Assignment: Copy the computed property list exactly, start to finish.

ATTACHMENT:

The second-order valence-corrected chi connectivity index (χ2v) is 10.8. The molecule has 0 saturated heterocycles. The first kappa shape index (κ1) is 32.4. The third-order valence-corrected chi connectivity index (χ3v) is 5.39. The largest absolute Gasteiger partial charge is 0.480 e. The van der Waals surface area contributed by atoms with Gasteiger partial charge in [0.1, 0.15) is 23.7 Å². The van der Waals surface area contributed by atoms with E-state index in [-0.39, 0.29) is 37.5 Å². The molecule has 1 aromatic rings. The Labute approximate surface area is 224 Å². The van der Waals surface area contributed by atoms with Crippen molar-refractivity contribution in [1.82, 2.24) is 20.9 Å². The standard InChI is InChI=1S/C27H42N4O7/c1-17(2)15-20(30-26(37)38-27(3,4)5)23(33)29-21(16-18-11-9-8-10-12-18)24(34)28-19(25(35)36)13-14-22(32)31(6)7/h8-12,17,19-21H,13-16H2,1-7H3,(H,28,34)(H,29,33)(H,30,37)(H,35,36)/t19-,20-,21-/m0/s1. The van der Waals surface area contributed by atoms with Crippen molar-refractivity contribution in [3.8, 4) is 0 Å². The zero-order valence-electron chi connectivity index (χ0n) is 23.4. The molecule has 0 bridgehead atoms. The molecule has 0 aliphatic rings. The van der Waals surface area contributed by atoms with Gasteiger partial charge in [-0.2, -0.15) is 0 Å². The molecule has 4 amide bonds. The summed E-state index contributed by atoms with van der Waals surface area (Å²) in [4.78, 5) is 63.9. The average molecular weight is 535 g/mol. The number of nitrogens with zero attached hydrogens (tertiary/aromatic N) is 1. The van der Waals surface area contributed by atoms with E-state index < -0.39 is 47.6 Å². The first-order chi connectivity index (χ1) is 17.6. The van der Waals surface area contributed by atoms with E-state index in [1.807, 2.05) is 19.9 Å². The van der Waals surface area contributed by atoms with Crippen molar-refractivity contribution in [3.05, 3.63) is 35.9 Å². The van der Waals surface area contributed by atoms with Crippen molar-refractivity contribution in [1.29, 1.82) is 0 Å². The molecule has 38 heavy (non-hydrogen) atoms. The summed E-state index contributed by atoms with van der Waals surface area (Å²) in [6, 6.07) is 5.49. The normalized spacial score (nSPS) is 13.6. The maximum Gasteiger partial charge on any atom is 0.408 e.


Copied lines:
The second-order valence-corrected chi connectivity index (χ2v) is 10.8. The molecule has 0 saturated heterocycles. The first kappa shape index (κ1) is 32.4. The third-order valence-corrected chi connectivity index (χ3v) is 5.39. The largest absolute Gasteiger partial charge is 0.480 e. The van der Waals surface area contributed by atoms with Gasteiger partial charge in [0.1, 0.15) is 23.7 Å². The van der Waals surface area contributed by atoms with E-state index in [-0.39, 0.29) is 37.5 Å². The molecule has 1 aromatic rings. The Labute approximate surface area is 224 Å². The van der Waals surface area contributed by atoms with Crippen molar-refractivity contribution in [1.82, 2.24) is 20.9 Å². The standard InChI is InChI=1S/C27H42N4O7/c1-17(2)15-20(30-26(37)38-27(3,4)5)23(33)29-21(16-18-11-9-8-10-12-18)24(34)28-19(25(35)36)13-14-22(32)31(6)7/h8-12,17,19-21H,13-16H2,1-7H3,(H,28,34)(H,29,33)(H,30,37)(H,35,36)/t19-,20-,21-/m0/s1. The van der Waals surface area contributed by atoms with Crippen molar-refractivity contribution in [3.8, 4) is 0 Å². The zero-order valence-electron chi connectivity index (χ0n) is 23.4. The molecule has 0 bridgehead atoms. The molecule has 0 aliphatic rings. The van der Waals surface area contributed by atoms with Gasteiger partial charge in [-0.2, -0.15) is 0 Å². The molecule has 4 amide bonds. The summed E-state index contributed by atoms with van der Waals surface area (Å²) in [4.78, 5) is 63.9. The average molecular weight is 535 g/mol. The number of nitrogens with zero attached hydrogens (tertiary/aromatic N) is 1. The van der Waals surface area contributed by atoms with E-state index < -0.39 is 47.6 Å². The first-order chi connectivity index (χ1) is 17.6. The van der Waals surface area contributed by atoms with E-state index in [1.807, 2.05) is 19.9 Å². The van der Waals surface area contributed by atoms with Crippen molar-refractivity contribution in [3.05, 3.63) is 35.9 Å². The van der Waals surface area contributed by atoms with Crippen molar-refractivity contribution in [1.29, 1.82) is 0 Å². The molecule has 38 heavy (non-hydrogen) atoms. The summed E-state index contributed by atoms with van der Waals surface area (Å²) in [6, 6.07) is 5.49. The normalized spacial score (nSPS) is 13.6. The maximum Gasteiger partial charge on any atom is 0.408 e.